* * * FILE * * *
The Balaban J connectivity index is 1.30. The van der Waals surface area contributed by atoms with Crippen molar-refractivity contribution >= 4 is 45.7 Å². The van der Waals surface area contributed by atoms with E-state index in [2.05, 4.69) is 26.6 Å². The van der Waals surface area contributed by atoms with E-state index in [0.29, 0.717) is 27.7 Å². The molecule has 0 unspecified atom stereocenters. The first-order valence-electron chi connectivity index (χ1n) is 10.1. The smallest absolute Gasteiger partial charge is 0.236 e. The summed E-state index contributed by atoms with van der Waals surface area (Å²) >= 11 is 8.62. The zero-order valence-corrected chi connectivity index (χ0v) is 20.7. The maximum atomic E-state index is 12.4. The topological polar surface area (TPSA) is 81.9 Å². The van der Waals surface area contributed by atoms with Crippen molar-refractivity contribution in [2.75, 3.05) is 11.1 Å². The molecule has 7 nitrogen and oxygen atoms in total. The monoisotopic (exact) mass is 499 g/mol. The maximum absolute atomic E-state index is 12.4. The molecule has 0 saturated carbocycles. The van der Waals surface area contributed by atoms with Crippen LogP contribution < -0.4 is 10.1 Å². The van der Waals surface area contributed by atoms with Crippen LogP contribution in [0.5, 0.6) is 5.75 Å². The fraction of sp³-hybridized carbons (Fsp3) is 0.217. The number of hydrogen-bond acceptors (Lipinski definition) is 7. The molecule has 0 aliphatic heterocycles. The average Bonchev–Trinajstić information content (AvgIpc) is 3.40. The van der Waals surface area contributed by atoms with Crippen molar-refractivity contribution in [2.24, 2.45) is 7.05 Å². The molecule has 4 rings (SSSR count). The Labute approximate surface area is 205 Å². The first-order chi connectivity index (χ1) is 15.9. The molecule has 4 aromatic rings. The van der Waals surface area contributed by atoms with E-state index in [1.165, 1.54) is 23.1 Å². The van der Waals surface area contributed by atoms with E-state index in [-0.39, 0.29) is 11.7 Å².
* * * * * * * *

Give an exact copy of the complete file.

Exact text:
The Balaban J connectivity index is 1.30. The van der Waals surface area contributed by atoms with Crippen molar-refractivity contribution >= 4 is 45.7 Å². The van der Waals surface area contributed by atoms with E-state index in [2.05, 4.69) is 26.6 Å². The van der Waals surface area contributed by atoms with E-state index in [0.29, 0.717) is 27.7 Å². The molecule has 0 unspecified atom stereocenters. The first-order valence-electron chi connectivity index (χ1n) is 10.1. The smallest absolute Gasteiger partial charge is 0.236 e. The summed E-state index contributed by atoms with van der Waals surface area (Å²) >= 11 is 8.62. The zero-order valence-corrected chi connectivity index (χ0v) is 20.7. The maximum atomic E-state index is 12.4. The topological polar surface area (TPSA) is 81.9 Å². The van der Waals surface area contributed by atoms with Crippen molar-refractivity contribution in [2.75, 3.05) is 11.1 Å². The molecule has 7 nitrogen and oxygen atoms in total. The monoisotopic (exact) mass is 499 g/mol. The maximum absolute atomic E-state index is 12.4. The molecule has 0 saturated carbocycles. The van der Waals surface area contributed by atoms with Crippen LogP contribution < -0.4 is 10.1 Å². The van der Waals surface area contributed by atoms with Crippen LogP contribution in [0.5, 0.6) is 5.75 Å². The fraction of sp³-hybridized carbons (Fsp3) is 0.217. The number of hydrogen-bond acceptors (Lipinski definition) is 7. The molecule has 0 aliphatic heterocycles. The average Bonchev–Trinajstić information content (AvgIpc) is 3.40. The van der Waals surface area contributed by atoms with Crippen molar-refractivity contribution in [2.24, 2.45) is 7.05 Å². The molecule has 4 rings (SSSR count). The Labute approximate surface area is 205 Å². The first-order chi connectivity index (χ1) is 15.9. The molecule has 4 aromatic rings. The van der Waals surface area contributed by atoms with E-state index in [1.165, 1.54) is 23.1 Å². The van der Waals surface area contributed by atoms with E-state index in [-0.39, 0.29) is 11.7 Å².